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WIPO Move towards Treaty To Protect Audiovisual Performances

wipo3The recent Assembly at the World Intellectual Property Organisation (WIPO) demonstrated a significant move by a number of emerging countries to enhance their infrastructure to promote and secure intellectual property rights.

In order to ensure economic stability and to reflect the increasing output of intellectual property output, nation states recognised the need to recognise and enforce better protection of IP in their respective countries.

One of the key initiatives to emanate from the WIPO Assembly is a call to organise a global diplomatic conference to discuss ways to promote and protect the interests of televisual performances. The conference is pencilled for next summer and Blue Pencil will be following the discussions and outcomes.

WIPO Director General Francis Gurry said “While some countries have domestic legislation that grants certain rights to performers in audiovisual works there is a legal vacuum at the international level. Performers have not had control over how and when their performances are used abroad nor any legal right to payment”

Although at a local level whether on a national basis, or regional basis initiatives exist to protect the rights of the performer whether actor, musician, composer or writer the increasing use of the Internet and Android devices to watch and listen to content is requiring a more universal set of rules.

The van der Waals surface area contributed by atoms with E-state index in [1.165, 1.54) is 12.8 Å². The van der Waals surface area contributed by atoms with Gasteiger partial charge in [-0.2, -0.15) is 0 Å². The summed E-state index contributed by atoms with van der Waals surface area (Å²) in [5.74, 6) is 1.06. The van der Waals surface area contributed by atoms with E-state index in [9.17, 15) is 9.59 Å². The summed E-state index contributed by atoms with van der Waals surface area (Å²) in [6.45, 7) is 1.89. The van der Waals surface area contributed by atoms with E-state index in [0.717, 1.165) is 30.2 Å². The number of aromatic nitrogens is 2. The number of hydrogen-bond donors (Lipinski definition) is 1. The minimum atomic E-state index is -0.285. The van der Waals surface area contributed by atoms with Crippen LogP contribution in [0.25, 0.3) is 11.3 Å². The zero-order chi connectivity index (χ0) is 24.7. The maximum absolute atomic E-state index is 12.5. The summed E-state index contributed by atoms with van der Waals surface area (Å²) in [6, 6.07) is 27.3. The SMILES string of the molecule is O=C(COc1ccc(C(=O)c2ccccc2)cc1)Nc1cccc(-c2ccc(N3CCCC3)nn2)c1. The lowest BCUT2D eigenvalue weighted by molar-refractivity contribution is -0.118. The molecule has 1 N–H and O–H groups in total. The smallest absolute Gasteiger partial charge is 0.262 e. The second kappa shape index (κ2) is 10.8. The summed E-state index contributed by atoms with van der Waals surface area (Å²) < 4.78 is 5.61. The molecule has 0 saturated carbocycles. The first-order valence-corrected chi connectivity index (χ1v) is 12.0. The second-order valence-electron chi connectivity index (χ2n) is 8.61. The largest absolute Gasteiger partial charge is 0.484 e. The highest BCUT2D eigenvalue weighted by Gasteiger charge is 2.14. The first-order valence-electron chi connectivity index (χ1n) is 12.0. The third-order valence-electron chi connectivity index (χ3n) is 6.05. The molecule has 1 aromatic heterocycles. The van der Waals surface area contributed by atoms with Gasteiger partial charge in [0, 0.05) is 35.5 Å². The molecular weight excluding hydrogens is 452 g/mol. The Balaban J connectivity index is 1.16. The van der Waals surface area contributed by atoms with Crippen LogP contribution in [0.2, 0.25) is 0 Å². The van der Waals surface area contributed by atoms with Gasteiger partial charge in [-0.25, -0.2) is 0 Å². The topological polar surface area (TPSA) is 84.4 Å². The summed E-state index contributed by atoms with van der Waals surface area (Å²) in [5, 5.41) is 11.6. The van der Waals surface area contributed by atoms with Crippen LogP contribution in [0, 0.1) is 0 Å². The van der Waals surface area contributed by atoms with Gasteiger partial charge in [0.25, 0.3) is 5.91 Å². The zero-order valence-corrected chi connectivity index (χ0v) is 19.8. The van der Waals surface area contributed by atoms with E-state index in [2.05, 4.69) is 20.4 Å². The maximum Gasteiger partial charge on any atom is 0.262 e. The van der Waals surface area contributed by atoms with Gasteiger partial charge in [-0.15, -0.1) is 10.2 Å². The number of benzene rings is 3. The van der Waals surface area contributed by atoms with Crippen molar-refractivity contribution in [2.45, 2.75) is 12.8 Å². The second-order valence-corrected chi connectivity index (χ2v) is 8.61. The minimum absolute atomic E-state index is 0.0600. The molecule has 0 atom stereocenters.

Technology and physical borders were means of protecting and controlling the exploitation of performances, but an gradual but growing shift in viewing habits to the Internet and the near universal availability of material  has given rise to this much needed and timely review of this area of IP protection.

New markets exist for content and the surface has yet to be scratched, and if next year a clear treaty can be agreed it will help to bolster protection of audiovisual performances both in the exploitation of film, television and video, but also through digital networks.

It is hoped that as part of the reforms the conference takes account of the need to protect script content, formats as well as the contribution of actors, musicians and dancers.

Although Blue Pencil will be covering the development and implementation of the outcome from the conference, we also wish to reflect to WIPO the concerns of our audience as well as their proposed solutions or remedies.

Please contact us on This email address is being protected from spambots. You need JavaScript enabled to view it. or This email address is being protected from spambots. You need JavaScript enabled to view it. ; your contribution could help make a difference to the protection of the creative industries at an international level.

Julian Wilkins

Julian Wilkins is Editorial Director for Blue Pencil Media Limited. Julian has a LLB (Hons) in law and M.Phil in law as well as a Diploma in European law and was admitted as a solicitor in 1988; he practices in the area of media, entertainment, and intellectual property law as a consultant for Devereaux Solicitors in London. Julian is also a Notary Public and CEDR accredited commercial mediator. Julian has written for academic publications and contributed to an Exhibition Catalogue about 1960s photographer Philip Townsend. Julian is a member of the International Association of Entertainment Lawyers and also the British Institute of International and Comparative law. Julian is a finalist in The Media Lunch Club “Short Circuit” script competition to be held in November 2011. Julian’s comments “The rapidly changing world economy and technology is presenting incredible opportunities for the Creative Industries and Blue Pencil hopes to reflect and contribute to these changes.”

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